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European property funds: Shall I stay or shall I go?

European property funds have taken a battering over the past 18 months and investors have sought to cash out. A temporary freezing of redemptions has given managers breathing space and they’re using the time to convince investors to stick with them. Rachel Wolcott reports.

When fund managers and property analysts tag property returns in the UK and some other European jurisdictions as the worst ever, it’s no wonder investors are seeking to cut their losses. Last year, UK commercial property values dropped by 26%, according to IPD. In the fourth quarter there was a record 14% decline. With the outlook for 2009 looking uncertain at best, some institutional and retail investors still in property have reconsidered and want out.

The rush for the exits started in late 2007 when in the UK alone £1.6 billion (then $3.1 billion) left commercial property funds. Fund providers moved to limit the damage by freezing redemptions for three to six months. The latest round of disheartening results has prompted some to renew this strategy. The FTSE Real Estate index was down 46.6% as of year-end 2008 and the IPD Balanced Property Unit Trust index was down 26%.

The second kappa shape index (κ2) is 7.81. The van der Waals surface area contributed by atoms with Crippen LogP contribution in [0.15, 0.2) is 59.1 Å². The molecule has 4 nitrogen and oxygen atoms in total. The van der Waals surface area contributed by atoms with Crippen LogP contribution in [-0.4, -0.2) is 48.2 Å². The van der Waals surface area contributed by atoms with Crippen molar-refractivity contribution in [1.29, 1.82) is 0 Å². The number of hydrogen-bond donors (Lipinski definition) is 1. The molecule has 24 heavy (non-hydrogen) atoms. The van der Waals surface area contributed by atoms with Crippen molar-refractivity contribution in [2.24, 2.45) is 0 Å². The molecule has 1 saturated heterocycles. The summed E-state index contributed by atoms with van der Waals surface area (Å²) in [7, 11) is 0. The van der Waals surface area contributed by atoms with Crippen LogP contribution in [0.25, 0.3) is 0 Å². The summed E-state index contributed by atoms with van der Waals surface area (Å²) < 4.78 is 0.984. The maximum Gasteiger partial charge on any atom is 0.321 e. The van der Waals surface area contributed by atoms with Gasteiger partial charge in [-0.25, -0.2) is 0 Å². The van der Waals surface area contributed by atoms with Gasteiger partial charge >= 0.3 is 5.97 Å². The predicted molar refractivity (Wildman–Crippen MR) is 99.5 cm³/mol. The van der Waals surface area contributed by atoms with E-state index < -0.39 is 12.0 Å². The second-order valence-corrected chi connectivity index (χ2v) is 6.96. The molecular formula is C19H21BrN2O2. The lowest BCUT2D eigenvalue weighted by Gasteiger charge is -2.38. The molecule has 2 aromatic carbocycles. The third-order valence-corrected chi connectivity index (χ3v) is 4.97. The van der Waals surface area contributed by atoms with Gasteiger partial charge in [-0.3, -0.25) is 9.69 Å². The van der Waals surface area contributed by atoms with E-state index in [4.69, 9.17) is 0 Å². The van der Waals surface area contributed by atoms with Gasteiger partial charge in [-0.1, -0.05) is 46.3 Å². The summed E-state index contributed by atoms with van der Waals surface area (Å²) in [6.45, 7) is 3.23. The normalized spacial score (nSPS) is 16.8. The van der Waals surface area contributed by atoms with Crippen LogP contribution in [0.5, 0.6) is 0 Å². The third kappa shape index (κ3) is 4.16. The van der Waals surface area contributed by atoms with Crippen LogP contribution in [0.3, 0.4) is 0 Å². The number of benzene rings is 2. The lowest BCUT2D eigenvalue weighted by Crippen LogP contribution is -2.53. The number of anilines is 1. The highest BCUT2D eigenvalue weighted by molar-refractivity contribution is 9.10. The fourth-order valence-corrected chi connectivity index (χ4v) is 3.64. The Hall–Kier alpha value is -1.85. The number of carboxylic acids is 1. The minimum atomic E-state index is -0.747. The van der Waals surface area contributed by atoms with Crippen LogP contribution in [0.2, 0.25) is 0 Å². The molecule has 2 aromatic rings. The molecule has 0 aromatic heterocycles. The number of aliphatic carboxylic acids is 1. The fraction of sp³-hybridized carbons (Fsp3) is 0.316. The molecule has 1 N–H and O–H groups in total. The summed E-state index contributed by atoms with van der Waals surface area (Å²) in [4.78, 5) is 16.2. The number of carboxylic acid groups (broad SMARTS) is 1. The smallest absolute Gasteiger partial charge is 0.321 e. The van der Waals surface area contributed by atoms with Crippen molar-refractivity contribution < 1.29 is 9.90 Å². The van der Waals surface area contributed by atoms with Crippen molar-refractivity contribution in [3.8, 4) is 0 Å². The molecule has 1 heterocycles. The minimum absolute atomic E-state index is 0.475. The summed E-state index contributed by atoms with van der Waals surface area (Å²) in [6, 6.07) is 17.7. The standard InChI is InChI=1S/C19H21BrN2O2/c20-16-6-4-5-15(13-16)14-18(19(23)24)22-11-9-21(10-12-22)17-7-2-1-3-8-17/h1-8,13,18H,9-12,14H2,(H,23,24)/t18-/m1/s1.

UK all-property total returns were the lowest ever recorded for a quarter at minus 12.8%, according to the Jones Lang LaSalle UK Property Index as of the fourth quarter of 2008. This translated into annual total returns of minus 21.2% for 2008.

Already this year large UK pension providers Scottish Widows, Standard Life and Aviva have announced suspensions to redemptions in some of their property offerings.

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